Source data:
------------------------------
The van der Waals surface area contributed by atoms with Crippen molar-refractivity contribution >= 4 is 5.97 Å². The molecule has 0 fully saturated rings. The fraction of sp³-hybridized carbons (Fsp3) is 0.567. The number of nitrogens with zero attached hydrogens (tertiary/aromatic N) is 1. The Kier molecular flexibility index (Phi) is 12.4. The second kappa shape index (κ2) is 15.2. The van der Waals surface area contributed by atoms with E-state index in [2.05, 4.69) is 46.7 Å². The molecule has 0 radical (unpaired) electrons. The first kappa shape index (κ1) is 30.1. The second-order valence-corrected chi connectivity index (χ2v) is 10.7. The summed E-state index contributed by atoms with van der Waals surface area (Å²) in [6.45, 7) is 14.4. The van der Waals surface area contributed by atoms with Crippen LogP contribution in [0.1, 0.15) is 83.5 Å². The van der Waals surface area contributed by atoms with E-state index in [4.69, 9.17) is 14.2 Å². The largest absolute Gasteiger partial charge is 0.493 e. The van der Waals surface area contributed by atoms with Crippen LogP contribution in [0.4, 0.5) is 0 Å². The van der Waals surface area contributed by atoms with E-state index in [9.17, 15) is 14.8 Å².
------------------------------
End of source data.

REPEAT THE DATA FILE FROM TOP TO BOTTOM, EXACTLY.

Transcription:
The van der Waals surface area contributed by atoms with Crippen molar-refractivity contribution >= 4 is 5.97 Å². The molecule has 0 fully saturated rings. The fraction of sp³-hybridized carbons (Fsp3) is 0.567. The number of nitrogens with zero attached hydrogens (tertiary/aromatic N) is 1. The Kier molecular flexibility index (Phi) is 12.4. The second kappa shape index (κ2) is 15.2. The van der Waals surface area contributed by atoms with E-state index in [2.05, 4.69) is 46.7 Å². The molecule has 0 radical (unpaired) electrons. The first kappa shape index (κ1) is 30.1. The second-order valence-corrected chi connectivity index (χ2v) is 10.7. The summed E-state index contributed by atoms with van der Waals surface area (Å²) in [6.45, 7) is 14.4. The van der Waals surface area contributed by atoms with Crippen LogP contribution in [0.1, 0.15) is 83.5 Å². The van der Waals surface area contributed by atoms with E-state index in [4.69, 9.17) is 14.2 Å². The largest absolute Gasteiger partial charge is 0.493 e. The van der Waals surface area contributed by atoms with Crippen LogP contribution in [0.4, 0.5) is 0 Å². The van der Waals surface area contributed by atoms with E-state index in [9.17, 15) is 14.8 Å².